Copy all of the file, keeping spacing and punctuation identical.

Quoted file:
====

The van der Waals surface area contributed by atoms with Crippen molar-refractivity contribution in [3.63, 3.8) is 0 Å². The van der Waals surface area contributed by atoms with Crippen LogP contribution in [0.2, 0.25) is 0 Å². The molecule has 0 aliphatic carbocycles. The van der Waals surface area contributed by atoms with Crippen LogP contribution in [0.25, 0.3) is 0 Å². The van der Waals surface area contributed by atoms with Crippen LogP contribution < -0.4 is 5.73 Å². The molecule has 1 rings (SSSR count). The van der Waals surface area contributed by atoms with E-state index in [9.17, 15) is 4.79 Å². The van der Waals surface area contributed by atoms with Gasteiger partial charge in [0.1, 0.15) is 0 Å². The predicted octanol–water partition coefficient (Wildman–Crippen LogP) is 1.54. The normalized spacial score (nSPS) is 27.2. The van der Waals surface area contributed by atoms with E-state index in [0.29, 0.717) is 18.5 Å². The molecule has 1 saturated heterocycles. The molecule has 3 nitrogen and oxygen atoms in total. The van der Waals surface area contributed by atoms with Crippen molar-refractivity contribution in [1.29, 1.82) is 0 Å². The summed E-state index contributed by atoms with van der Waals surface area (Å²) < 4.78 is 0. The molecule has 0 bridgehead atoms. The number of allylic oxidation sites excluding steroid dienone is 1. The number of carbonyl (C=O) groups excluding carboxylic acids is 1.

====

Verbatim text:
The van der Waals surface area contributed by atoms with Crippen molar-refractivity contribution in [3.63, 3.8) is 0 Å². The van der Waals surface area contributed by atoms with Crippen LogP contribution in [0.2, 0.25) is 0 Å². The molecule has 0 aliphatic carbocycles. The van der Waals surface area contributed by atoms with Crippen LogP contribution in [0.25, 0.3) is 0 Å². The van der Waals surface area contributed by atoms with Crippen LogP contribution < -0.4 is 5.73 Å². The molecule has 1 rings (SSSR count). The van der Waals surface area contributed by atoms with E-state index in [9.17, 15) is 4.79 Å². The van der Waals surface area contributed by atoms with Gasteiger partial charge in [0.1, 0.15) is 0 Å². The predicted octanol–water partition coefficient (Wildman–Crippen LogP) is 1.54. The normalized spacial score (nSPS) is 27.2. The van der Waals surface area contributed by atoms with E-state index in [0.29, 0.717) is 18.5 Å². The molecule has 1 saturated heterocycles. The molecule has 3 nitrogen and oxygen atoms in total. The van der Waals surface area contributed by atoms with Crippen molar-refractivity contribution in [1.29, 1.82) is 0 Å². The summed E-state index contributed by atoms with van der Waals surface area (Å²) < 4.78 is 0. The molecule has 0 bridgehead atoms. The number of allylic oxidation sites excluding steroid dienone is 1. The number of carbonyl (C=O) groups excluding carboxylic acids is 1.